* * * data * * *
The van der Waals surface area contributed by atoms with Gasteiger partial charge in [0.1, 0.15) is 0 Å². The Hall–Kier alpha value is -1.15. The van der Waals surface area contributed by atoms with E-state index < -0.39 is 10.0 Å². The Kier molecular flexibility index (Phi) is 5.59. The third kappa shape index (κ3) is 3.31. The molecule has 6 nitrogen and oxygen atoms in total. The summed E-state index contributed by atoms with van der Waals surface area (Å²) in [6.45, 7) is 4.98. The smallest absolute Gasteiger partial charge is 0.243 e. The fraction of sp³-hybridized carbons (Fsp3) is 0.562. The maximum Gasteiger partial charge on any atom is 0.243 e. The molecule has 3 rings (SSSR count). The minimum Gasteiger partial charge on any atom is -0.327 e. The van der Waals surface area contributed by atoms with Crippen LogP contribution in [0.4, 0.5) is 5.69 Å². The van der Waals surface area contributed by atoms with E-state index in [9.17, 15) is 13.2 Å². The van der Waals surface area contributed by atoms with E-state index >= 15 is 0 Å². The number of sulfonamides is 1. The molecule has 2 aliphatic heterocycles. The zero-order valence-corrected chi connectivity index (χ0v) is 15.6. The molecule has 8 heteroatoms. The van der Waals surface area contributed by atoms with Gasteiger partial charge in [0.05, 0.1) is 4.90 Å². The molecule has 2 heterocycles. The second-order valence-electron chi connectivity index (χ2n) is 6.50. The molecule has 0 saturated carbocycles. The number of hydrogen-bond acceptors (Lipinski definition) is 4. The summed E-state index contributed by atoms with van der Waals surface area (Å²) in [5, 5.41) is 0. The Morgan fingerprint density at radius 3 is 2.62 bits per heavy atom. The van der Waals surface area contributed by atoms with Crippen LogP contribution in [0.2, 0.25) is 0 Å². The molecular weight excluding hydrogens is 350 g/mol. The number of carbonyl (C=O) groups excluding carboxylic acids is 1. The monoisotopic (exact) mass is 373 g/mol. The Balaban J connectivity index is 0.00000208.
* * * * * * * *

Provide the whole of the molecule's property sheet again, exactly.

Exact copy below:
The van der Waals surface area contributed by atoms with Gasteiger partial charge in [0.1, 0.15) is 0 Å². The Hall–Kier alpha value is -1.15. The van der Waals surface area contributed by atoms with E-state index < -0.39 is 10.0 Å². The Kier molecular flexibility index (Phi) is 5.59. The third kappa shape index (κ3) is 3.31. The molecule has 6 nitrogen and oxygen atoms in total. The summed E-state index contributed by atoms with van der Waals surface area (Å²) in [6.45, 7) is 4.98. The smallest absolute Gasteiger partial charge is 0.243 e. The fraction of sp³-hybridized carbons (Fsp3) is 0.562. The maximum Gasteiger partial charge on any atom is 0.243 e. The molecule has 3 rings (SSSR count). The minimum Gasteiger partial charge on any atom is -0.327 e. The van der Waals surface area contributed by atoms with Crippen LogP contribution in [0.4, 0.5) is 5.69 Å². The van der Waals surface area contributed by atoms with E-state index in [9.17, 15) is 13.2 Å². The van der Waals surface area contributed by atoms with E-state index >= 15 is 0 Å². The number of sulfonamides is 1. The molecule has 2 aliphatic heterocycles. The zero-order valence-corrected chi connectivity index (χ0v) is 15.6. The molecule has 8 heteroatoms. The van der Waals surface area contributed by atoms with Gasteiger partial charge in [0.05, 0.1) is 4.90 Å². The molecule has 2 heterocycles. The second-order valence-electron chi connectivity index (χ2n) is 6.50. The molecule has 0 saturated carbocycles. The number of hydrogen-bond acceptors (Lipinski definition) is 4. The summed E-state index contributed by atoms with van der Waals surface area (Å²) in [5, 5.41) is 0. The Morgan fingerprint density at radius 3 is 2.62 bits per heavy atom. The van der Waals surface area contributed by atoms with Crippen LogP contribution in [0.2, 0.25) is 0 Å². The molecular weight excluding hydrogens is 350 g/mol. The number of carbonyl (C=O) groups excluding carboxylic acids is 1. The monoisotopic (exact) mass is 373 g/mol. The Balaban J connectivity index is 0.00000208.